Detection and identification of Criegee intermediates from the ozonolysis of biogenic and anthropogenic VOCs: comparison between experimental measurements and theoretical calculations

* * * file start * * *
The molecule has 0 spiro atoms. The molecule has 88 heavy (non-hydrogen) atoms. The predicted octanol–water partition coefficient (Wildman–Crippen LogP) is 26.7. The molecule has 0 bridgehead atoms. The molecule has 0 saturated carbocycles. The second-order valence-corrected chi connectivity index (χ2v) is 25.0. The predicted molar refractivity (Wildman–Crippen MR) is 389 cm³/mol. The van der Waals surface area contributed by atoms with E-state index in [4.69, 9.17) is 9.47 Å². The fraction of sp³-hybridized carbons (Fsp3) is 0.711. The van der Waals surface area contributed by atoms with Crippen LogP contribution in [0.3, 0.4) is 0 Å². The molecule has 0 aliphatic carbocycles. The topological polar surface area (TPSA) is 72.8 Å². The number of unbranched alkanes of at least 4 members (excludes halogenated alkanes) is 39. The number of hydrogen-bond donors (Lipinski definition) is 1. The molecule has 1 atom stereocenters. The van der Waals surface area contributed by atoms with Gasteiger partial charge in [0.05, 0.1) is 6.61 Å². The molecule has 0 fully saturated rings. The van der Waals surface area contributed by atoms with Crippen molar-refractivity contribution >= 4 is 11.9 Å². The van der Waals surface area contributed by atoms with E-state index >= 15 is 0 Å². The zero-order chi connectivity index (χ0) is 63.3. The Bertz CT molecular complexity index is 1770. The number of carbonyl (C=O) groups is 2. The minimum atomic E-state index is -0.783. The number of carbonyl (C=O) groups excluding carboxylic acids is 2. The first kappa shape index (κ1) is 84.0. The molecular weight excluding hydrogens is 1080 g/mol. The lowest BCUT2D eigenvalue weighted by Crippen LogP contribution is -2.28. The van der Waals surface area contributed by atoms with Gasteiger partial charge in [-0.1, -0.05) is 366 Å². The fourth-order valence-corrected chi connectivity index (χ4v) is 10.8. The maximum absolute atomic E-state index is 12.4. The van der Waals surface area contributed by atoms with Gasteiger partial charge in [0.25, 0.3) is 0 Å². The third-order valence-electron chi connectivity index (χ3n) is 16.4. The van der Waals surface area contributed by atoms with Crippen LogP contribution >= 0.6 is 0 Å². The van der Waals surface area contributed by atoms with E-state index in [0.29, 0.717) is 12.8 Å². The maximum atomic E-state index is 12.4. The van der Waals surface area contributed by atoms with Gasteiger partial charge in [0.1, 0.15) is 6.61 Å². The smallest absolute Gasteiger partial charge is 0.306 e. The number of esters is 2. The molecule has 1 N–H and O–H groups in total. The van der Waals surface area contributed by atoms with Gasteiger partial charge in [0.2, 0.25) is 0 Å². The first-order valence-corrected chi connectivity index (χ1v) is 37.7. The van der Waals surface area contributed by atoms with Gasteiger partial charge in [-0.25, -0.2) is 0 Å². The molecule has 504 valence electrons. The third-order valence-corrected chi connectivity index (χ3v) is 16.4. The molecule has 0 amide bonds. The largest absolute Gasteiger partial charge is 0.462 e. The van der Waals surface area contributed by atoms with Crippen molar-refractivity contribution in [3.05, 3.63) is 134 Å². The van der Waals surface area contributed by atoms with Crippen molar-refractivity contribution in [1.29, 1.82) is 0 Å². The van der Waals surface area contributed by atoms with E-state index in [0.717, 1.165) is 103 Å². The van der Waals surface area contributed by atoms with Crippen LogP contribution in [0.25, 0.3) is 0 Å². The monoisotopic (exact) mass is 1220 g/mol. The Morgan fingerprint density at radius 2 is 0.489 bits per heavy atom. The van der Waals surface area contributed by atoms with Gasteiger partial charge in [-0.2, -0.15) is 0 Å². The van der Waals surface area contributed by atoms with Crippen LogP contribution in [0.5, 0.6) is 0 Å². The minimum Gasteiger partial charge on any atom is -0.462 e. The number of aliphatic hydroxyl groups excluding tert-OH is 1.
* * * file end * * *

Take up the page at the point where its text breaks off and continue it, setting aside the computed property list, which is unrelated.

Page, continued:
Ozonolysis of alkenes is a key reaction in the atmosphere, playing an important role in determining the oxidising capacity of the atmosphere and acting as a source of compounds that can contribute to local photochemical “smog”. The reaction products of the initial step of alkene-ozonolysis are Criegee intermediates (CIs), which have for many decades eluded direct experimental detection because of their very short lifetime. We use an innovative experimental technique, stabilisation of CIs with spin traps and analysis with proton transfer reaction mass spectrometry, to measure the gas phase concentration of a series of CIs formed from ozonolysis of a range of both biogenic and anthropogenic alkenes in flow tube experiments. Density functional theory (DFT) calculations were used to assess the stability of the CI-spin trap adducts and showed that the reaction of the investigated CIs with the spin trap occurs very rapidly except for the large β-pinene CI. Our measurement method was used successfully to measure all the expected CIs, emphasising that this new technique is applicable to a wide range of CIs with different molecular structures previously unidentified experimentally. In addition, for the first time it was possible to study CIs simultaneously in an even more complex reaction system consisting of more than one olefinic precursor. Comparison between our new experimental measurements, calculations of stability of the CI-spin trap adducts and results from numerical modelling, using the master chemical mechanism (MCM), showed that our new method can be used for quantification of CIs produced in situ in laboratory experiments.